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Increase VAT, Remove Fuel Subsidy Now, IMF Tells Nigeria Govt

The International Monetary Fund (IMF) has called on the Federal Government to urgently consolidate its fiscal policies to create space and reduce debt sustainability risks.

It specifically urged the government to increase Value Added Tax (VAT) from the current 7.5 percent and remove fuel subsidy without further delay in order to enhance long-term, inclusive growth.

This is contained in the 2021 IMF Executive Board Article IV Consultation with Nigeria, which was concluded on January 31, 2022, and released Tuesday.

The IMF’s report said: “Nigerian economy is recovering from a historic downturn benefitting from government policy support, rising oil prices and international financial assistance” but noted that there is a need for “major reforms in the fiscal, exchange rate, trade, and governance areas to lift long-term, inclusive growth.”

Highlighting the urgency of fiscal consolidation to create policy space and reduce debt sustainability risks, the IMF Executive Board “called for significant domestic revenue mobilisation, including by further increasing the value-added tax rate, improving tax compliance, and rationalising tax incentives.”

Similarly, the “Directors also urged the removal of untargeted fuel subsidies, with compensatory measures for the poor and transparent use of saved resources. They stressed the importance of further strengthening social safety nets.”

While commending the authorities’ proactive management of the COVID-19 pandemic and its economic impacts, they noted, however, that the outlook remains subject to significant risks, including from the pandemic trajectory, oil price uncertainty, and security challenges.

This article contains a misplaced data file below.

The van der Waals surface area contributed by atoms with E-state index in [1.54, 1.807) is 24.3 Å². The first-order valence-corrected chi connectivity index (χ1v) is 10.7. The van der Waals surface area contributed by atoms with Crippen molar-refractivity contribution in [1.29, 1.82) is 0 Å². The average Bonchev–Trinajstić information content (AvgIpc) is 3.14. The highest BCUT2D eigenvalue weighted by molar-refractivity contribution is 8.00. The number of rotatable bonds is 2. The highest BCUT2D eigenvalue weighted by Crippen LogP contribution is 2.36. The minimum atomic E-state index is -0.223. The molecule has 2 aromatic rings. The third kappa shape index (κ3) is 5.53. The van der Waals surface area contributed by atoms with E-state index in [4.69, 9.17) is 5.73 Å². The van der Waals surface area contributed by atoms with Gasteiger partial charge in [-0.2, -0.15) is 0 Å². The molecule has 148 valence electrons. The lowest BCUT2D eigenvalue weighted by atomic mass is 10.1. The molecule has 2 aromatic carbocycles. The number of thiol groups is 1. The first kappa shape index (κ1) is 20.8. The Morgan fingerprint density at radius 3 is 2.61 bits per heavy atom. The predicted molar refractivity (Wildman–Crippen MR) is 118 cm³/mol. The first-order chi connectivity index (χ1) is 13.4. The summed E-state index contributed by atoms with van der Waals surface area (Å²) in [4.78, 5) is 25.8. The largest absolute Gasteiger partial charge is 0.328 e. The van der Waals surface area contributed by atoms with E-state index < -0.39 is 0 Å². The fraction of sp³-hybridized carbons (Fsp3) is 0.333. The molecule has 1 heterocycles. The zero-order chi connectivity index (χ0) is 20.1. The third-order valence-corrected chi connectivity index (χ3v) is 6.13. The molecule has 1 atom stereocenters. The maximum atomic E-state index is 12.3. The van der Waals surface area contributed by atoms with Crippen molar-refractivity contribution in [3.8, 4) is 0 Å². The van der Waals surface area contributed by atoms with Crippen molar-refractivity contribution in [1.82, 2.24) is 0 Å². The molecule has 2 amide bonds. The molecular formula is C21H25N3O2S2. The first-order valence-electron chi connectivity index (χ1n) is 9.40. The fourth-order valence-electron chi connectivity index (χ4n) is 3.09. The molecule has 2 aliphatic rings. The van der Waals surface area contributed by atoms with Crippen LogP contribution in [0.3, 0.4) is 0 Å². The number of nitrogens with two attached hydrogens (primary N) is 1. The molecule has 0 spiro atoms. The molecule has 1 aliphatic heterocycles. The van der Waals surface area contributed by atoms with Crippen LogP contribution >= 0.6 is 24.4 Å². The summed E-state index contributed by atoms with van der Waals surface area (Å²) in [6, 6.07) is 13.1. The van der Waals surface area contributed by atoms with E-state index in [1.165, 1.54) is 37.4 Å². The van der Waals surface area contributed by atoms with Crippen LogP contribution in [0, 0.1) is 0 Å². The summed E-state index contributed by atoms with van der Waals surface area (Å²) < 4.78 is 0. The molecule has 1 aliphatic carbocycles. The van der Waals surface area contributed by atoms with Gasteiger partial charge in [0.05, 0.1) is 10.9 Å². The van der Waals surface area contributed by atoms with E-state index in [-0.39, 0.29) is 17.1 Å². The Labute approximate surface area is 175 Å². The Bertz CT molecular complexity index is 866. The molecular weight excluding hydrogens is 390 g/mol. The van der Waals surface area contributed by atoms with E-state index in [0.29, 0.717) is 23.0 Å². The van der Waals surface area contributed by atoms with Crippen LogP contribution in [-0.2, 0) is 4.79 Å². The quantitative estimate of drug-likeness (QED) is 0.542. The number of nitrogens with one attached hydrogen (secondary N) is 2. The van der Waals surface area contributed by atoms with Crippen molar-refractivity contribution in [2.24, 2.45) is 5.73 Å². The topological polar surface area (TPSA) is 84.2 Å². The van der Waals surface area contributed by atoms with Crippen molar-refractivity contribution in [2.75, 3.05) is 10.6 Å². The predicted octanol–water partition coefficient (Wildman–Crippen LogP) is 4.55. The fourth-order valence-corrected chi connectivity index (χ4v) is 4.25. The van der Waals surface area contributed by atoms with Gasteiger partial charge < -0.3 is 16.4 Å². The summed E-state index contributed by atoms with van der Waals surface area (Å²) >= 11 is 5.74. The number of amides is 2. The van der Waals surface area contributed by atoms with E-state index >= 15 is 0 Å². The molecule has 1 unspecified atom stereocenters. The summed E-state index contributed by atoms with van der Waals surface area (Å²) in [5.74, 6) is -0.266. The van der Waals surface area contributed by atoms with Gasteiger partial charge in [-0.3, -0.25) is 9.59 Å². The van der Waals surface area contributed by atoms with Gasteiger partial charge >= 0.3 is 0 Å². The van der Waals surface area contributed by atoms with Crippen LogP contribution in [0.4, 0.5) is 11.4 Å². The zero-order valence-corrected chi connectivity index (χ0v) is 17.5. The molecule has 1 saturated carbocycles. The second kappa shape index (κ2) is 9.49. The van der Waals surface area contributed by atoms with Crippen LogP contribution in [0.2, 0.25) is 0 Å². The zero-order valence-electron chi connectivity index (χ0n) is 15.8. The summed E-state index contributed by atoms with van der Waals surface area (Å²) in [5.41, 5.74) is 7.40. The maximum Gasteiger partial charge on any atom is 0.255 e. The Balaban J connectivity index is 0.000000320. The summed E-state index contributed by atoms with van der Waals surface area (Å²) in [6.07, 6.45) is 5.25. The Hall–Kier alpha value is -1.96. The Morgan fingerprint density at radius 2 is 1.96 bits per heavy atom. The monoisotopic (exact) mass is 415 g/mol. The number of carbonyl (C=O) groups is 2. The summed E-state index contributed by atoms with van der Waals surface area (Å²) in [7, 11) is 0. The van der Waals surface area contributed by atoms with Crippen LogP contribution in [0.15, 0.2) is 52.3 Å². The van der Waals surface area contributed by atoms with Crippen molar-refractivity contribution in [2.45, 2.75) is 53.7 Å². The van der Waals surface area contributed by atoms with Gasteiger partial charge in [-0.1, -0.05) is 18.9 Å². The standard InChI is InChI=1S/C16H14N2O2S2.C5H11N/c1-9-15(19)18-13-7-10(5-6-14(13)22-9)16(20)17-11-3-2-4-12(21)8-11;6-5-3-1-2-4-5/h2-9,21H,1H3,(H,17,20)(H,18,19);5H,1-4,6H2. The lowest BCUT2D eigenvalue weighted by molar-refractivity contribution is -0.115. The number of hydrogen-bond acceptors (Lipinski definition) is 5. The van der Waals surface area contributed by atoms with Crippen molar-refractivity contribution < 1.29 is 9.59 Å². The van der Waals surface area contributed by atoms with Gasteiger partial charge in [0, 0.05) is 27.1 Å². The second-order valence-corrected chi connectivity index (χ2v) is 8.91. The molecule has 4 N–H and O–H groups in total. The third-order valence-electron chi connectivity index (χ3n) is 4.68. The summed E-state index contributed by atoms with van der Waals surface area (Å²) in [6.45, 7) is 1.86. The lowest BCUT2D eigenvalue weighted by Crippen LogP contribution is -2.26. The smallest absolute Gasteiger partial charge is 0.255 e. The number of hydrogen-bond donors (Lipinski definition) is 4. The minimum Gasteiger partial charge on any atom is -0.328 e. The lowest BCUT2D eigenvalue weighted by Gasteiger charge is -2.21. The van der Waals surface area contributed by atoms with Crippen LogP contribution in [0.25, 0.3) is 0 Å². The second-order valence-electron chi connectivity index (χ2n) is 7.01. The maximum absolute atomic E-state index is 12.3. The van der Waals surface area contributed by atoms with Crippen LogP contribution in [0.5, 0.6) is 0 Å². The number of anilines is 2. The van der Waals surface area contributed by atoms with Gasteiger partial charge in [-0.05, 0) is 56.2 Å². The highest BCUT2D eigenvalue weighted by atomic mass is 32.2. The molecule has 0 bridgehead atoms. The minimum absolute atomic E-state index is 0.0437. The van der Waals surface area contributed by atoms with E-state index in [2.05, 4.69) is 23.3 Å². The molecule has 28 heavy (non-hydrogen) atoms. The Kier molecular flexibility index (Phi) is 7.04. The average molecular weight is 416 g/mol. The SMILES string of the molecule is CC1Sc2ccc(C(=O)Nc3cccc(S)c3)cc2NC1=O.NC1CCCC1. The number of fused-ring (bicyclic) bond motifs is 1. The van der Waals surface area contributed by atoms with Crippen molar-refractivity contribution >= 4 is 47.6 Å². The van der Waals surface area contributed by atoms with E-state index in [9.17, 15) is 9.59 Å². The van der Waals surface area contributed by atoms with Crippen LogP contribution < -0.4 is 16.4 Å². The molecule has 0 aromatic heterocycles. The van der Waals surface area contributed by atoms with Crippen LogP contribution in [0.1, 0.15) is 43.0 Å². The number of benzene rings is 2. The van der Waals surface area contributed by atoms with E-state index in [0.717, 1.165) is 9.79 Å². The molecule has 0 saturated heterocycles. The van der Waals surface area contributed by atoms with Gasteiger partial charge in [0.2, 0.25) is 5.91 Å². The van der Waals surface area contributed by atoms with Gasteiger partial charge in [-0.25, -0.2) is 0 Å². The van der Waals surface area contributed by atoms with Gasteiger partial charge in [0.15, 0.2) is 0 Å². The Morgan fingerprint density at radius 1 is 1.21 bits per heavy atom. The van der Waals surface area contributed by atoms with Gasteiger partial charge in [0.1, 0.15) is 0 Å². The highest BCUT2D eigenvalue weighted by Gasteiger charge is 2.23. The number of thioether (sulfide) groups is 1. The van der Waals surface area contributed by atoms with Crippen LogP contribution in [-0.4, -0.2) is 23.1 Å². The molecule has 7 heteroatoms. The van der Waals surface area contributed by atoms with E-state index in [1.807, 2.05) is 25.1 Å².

It observed that in spite of the recovery in oil prices, the general government fiscal deficit is projected to widen in 2021 to 5.9 percent of GDP, reflecting implicit fuel subsidies and higher security spending, and projected at 3 percent for 2021.

“Moreover, the consolidated government revenue-to-GDP ratio at 7.5 percent remains among the lowest in the world”, said the IMF.

It further pointed out that “Notwithstanding the authorities’ proactive approach to contain COVID-19 infection rates and fatalities and the recent growth improvement, socio-economic conditions remain a challenge. Levels of food insecurity have risen and the poverty rate is estimated to have risen during the pandemic.”

On the outlook, the report says it faces balanced risks as “on the downside, low vaccination rates expose Nigeria to future pandemic waves and new variants, including the ongoing Omicron variant, while higher debt service to government revenues (through higher US interest rates and/or increased borrowing) pose risks for fiscal sustainability.”

It warned that a worsening of violence and insecurity could also derail the recovery.

On the upside, the IMF observed that the “non-oil sector could be stronger, benefitting from its recent growth momentum, supportive credit policies, and higher production from the new Dangote refinery.